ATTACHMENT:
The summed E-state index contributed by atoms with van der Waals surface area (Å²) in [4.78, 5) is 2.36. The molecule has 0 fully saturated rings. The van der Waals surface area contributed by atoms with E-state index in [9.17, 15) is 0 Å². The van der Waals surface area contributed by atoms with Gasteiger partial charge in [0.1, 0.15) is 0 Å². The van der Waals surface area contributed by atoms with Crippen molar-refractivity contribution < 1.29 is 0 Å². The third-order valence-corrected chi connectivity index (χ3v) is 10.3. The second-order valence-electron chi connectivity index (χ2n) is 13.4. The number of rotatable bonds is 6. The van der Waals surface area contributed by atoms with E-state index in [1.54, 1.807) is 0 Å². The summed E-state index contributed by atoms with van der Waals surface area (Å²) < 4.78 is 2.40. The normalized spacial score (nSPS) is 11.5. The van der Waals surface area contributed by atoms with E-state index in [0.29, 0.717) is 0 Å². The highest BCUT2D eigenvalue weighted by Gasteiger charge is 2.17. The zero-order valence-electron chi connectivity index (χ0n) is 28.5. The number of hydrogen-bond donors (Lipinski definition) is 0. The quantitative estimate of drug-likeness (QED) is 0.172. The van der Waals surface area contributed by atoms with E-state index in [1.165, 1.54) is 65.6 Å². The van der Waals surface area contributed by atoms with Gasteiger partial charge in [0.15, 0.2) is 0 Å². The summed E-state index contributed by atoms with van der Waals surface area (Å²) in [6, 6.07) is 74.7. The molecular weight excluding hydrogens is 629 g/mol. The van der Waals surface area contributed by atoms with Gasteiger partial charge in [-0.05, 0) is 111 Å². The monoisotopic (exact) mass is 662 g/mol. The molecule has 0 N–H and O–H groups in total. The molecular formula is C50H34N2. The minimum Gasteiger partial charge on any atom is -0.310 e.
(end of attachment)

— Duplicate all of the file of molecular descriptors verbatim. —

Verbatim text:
The summed E-state index contributed by atoms with van der Waals surface area (Å²) in [4.78, 5) is 2.36. The molecule has 0 fully saturated rings. The van der Waals surface area contributed by atoms with E-state index in [9.17, 15) is 0 Å². The van der Waals surface area contributed by atoms with Gasteiger partial charge in [0.1, 0.15) is 0 Å². The van der Waals surface area contributed by atoms with Crippen molar-refractivity contribution < 1.29 is 0 Å². The third-order valence-corrected chi connectivity index (χ3v) is 10.3. The second-order valence-electron chi connectivity index (χ2n) is 13.4. The number of rotatable bonds is 6. The van der Waals surface area contributed by atoms with E-state index in [1.54, 1.807) is 0 Å². The summed E-state index contributed by atoms with van der Waals surface area (Å²) < 4.78 is 2.40. The normalized spacial score (nSPS) is 11.5. The van der Waals surface area contributed by atoms with E-state index in [0.29, 0.717) is 0 Å². The highest BCUT2D eigenvalue weighted by Gasteiger charge is 2.17. The zero-order valence-electron chi connectivity index (χ0n) is 28.5. The number of hydrogen-bond donors (Lipinski definition) is 0. The quantitative estimate of drug-likeness (QED) is 0.172. The van der Waals surface area contributed by atoms with E-state index in [1.165, 1.54) is 65.6 Å². The van der Waals surface area contributed by atoms with Gasteiger partial charge in [0.15, 0.2) is 0 Å². The summed E-state index contributed by atoms with van der Waals surface area (Å²) in [6, 6.07) is 74.7. The molecular weight excluding hydrogens is 629 g/mol. The van der Waals surface area contributed by atoms with Gasteiger partial charge in [-0.05, 0) is 111 Å². The monoisotopic (exact) mass is 662 g/mol. The molecule has 0 N–H and O–H groups in total. The molecular formula is C50H34N2. The minimum Gasteiger partial charge on any atom is -0.310 e.